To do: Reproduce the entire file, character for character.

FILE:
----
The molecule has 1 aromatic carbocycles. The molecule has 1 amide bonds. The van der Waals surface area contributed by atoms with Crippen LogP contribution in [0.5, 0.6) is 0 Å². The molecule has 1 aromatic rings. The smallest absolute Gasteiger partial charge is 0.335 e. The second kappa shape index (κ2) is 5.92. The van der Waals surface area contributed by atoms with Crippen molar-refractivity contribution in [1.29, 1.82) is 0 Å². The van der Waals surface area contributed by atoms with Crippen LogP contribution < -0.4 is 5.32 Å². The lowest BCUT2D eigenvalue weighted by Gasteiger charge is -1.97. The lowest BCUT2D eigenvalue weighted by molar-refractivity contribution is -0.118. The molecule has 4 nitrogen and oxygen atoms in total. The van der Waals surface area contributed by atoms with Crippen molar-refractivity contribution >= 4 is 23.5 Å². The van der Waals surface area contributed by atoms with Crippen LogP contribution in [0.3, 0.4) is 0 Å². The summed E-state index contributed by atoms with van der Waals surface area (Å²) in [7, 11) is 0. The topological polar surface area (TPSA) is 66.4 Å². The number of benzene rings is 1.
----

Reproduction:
The molecule has 1 aromatic carbocycles. The molecule has 1 amide bonds. The van der Waals surface area contributed by atoms with Crippen LogP contribution in [0.5, 0.6) is 0 Å². The molecule has 1 aromatic rings. The smallest absolute Gasteiger partial charge is 0.335 e. The second kappa shape index (κ2) is 5.92. The van der Waals surface area contributed by atoms with Crippen molar-refractivity contribution in [1.29, 1.82) is 0 Å². The van der Waals surface area contributed by atoms with Crippen LogP contribution < -0.4 is 5.32 Å². The lowest BCUT2D eigenvalue weighted by Gasteiger charge is -1.97. The lowest BCUT2D eigenvalue weighted by molar-refractivity contribution is -0.118. The molecule has 4 nitrogen and oxygen atoms in total. The van der Waals surface area contributed by atoms with Crippen molar-refractivity contribution >= 4 is 23.5 Å². The van der Waals surface area contributed by atoms with Crippen LogP contribution in [0.3, 0.4) is 0 Å². The summed E-state index contributed by atoms with van der Waals surface area (Å²) in [7, 11) is 0. The topological polar surface area (TPSA) is 66.4 Å². The number of benzene rings is 1.